Thus, in some of the early scenes the five establish their Green bona fides. “The slogan was ‘No compromise in defense of Mother Earth.’ That was the original Earth First slogan. And it’s one that I still subscribe to at a very deep level,” says Mark Lynas, a British author and journalist, recalling his “hardcore activist” days. “Well, I [thought] nuclear power was evil. No doubt about it.”

Likewise, Gwyneth Cravens, a writer who participated in protests against the Shoreham nuclear plant on Long Island, recounts the fear she felt when news broke in 1979 of the accident at the Three Mile Island plant in Pennsylvania: “Are those rays coming out of Three Mile Island going to come to New York and harm my daughter?” And Richard Rhodes, whose 1986 book The Making of the Atomic Bomb won the Pulitzer Prize for non-fiction, tells how he wrote a number of articles about the dangers of nuclear power for national magazines some years ago, but changed his mind by talking to physicists and other experts in the field “until it finally got through my head” that his basic premise was mistaken.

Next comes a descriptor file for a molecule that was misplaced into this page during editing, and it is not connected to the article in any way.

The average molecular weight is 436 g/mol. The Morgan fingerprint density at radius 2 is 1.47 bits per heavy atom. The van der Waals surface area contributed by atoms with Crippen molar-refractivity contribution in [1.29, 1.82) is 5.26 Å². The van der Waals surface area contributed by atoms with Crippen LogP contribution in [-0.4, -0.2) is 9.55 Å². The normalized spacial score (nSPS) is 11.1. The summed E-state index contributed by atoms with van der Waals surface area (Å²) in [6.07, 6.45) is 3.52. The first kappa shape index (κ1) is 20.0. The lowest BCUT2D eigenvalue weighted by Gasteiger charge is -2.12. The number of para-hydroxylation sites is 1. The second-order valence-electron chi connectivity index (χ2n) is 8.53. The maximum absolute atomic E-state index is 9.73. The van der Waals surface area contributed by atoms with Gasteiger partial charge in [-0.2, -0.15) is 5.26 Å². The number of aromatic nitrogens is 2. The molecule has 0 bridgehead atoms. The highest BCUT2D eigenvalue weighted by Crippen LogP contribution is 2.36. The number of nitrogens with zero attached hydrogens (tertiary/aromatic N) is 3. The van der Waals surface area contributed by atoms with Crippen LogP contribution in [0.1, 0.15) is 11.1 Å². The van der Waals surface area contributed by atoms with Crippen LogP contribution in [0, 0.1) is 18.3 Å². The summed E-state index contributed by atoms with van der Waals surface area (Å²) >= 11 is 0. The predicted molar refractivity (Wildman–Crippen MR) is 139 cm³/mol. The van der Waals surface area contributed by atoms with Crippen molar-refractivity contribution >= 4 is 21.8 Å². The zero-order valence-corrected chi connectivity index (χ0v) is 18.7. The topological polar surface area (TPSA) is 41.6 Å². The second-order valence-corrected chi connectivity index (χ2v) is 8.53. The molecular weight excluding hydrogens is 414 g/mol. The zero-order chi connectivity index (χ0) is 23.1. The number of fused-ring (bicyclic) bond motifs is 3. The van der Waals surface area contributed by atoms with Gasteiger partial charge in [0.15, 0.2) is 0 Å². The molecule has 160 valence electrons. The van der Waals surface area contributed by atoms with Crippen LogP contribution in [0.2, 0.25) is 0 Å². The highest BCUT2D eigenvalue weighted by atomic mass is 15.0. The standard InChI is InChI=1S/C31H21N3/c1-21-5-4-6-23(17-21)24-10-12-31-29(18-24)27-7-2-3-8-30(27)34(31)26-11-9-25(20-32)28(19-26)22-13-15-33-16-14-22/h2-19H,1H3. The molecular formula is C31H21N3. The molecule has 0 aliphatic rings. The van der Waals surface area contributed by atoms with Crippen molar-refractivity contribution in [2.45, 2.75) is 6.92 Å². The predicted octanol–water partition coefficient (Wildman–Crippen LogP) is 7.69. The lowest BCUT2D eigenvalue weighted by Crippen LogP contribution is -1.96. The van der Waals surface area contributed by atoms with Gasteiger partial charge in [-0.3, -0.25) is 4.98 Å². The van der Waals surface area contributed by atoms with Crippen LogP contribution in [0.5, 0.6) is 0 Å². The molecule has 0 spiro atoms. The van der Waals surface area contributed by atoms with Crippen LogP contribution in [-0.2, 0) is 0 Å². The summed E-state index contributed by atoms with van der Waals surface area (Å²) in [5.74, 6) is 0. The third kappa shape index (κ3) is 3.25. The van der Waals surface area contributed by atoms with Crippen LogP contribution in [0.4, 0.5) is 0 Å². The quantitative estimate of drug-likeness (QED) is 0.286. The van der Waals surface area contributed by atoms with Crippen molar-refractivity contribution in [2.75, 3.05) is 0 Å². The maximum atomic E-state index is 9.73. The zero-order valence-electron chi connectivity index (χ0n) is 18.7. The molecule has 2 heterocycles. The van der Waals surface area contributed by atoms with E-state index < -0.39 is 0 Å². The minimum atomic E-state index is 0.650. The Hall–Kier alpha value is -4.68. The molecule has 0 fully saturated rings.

Making slick use of a pulsing sound track and camera shots of scenes from bustling metropolises in Asia and Latin America, the film engagingly explains why nuclear power, which is greenhouse-gas free, is so essential to the prevention of climate change. Michael Shellenberger, a consultant to major environmental groups who co-founded a center-left think tank based in Oakland, California recalls having “gotten the religion” as a student that energy efficiency and renewable sources could save the planet.